Maritime New Zealand v Daina Shipping Company

Maritime New Zealand v Daina Shipping Co 2012 NZ.pdf
Geographical Area
New Zealand
Case Name
Maritime New Zealand v Daina Shipping Company
Case Reference
Name of Court
District Court of Tauranga
Key Facts
On 5th October 2011, the MV Rena, a container vessel owned and operated by Daina Shipping Company, hit the Astrolabe Reef near the port of Tauranga and became grounded. The grounding was the result of a shortcut taken – at the captain’s instruction – in an attempt to arrive early. A 5km long oil slick originating from the vessel reached the shore on 10th October, a further 130-350 tonnes of oil was leaked following bad weather that night. On the 11th, the vessel listed over to 19 degrees causing between 30-70 containers to fall overboard, although these did not contain hazardous material, their contents begun washing up on Motiti Island.

The MV Rena’s grounding caused damage to the food resources of multiple Māori groups who live along the coast and on Motiti Island, prevented access to the beaches and impacted businesses that relied on the sea including commercial fishing and tourism.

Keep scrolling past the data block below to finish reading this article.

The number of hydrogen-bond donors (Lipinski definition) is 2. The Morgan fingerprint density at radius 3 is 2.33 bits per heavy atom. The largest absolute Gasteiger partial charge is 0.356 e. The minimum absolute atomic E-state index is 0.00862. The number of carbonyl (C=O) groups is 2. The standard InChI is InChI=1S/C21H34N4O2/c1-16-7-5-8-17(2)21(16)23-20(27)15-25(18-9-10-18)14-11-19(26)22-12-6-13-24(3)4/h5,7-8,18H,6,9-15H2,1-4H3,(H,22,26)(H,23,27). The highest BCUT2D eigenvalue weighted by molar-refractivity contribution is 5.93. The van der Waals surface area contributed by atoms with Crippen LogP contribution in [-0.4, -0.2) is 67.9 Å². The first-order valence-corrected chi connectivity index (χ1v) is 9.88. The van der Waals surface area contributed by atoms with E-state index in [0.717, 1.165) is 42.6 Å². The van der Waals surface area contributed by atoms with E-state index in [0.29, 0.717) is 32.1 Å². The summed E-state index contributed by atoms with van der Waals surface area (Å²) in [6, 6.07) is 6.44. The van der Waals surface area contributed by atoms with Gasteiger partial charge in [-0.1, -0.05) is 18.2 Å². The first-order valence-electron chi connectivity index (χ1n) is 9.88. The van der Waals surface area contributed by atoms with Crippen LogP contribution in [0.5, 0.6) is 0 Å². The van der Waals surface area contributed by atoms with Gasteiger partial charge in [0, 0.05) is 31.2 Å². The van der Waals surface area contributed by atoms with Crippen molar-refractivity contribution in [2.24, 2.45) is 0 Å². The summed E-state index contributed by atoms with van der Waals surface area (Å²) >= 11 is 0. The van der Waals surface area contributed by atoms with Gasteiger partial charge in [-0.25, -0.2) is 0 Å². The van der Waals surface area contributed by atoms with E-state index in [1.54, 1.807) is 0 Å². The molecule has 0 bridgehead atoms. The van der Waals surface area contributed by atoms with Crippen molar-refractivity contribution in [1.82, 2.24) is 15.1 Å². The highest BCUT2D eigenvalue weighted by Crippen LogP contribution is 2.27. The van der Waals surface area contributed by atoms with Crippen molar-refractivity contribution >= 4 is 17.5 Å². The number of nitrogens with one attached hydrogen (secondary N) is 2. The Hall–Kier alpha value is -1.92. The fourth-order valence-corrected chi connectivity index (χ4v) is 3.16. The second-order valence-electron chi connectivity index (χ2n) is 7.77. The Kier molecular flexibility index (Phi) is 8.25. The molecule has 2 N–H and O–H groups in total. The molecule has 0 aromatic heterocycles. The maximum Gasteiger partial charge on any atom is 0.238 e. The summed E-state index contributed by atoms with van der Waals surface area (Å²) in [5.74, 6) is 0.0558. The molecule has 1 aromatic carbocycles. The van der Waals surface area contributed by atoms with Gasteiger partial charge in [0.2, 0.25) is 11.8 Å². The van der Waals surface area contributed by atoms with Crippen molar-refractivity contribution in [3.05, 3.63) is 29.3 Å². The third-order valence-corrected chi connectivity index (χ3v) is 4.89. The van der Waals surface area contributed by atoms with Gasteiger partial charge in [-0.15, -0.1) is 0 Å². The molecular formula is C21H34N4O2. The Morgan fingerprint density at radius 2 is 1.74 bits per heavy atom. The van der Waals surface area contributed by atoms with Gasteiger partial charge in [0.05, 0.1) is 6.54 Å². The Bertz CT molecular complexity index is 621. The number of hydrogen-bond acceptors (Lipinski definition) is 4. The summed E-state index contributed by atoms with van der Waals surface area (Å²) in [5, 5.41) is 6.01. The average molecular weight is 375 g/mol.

Decision and Reasoning
Daina Shipping plead guilty to one charge under s.338(1B) of the Resource Management Act 1991. Under s.338(1B)(a), it is an offence for a ship to discharge any harmful substances, contaminants or water into the coastal marine area. As s.338(1B) is a strict liability offence, Daina was liable despite not committing the offence deliberately or through reckless / careless conduct – in that they had not placed time restrictions or operational requirements on those responsible for the grounding. Although this fact did not impact liability, the Court took it into account when determining the starting point for the penalty. However, this had to be balanced with the consideration of the nature of the environment affected, which included the entire cost of the Bay of Plenty and a vast number of individuals, businesses, iwi groups and the like. The Court decided on a starting point of NZ$450,000, 75% of the maximum penalty.

A further deduction was made as Daina showed remorse, there was no profit realised, it was not deliberate, and the defendant had no criminal record. This was balanced with the need to send an appropriate deterrent message. The deduction was set at 10%. There was a further 25% deduction for their early guilty plea.
Daina Shipping was fined NZ$300,000 for the discharge of contaminants.
This case law summary was developed as part of the Disaster Law Database (DISLAW) project, and is not an official record of the case.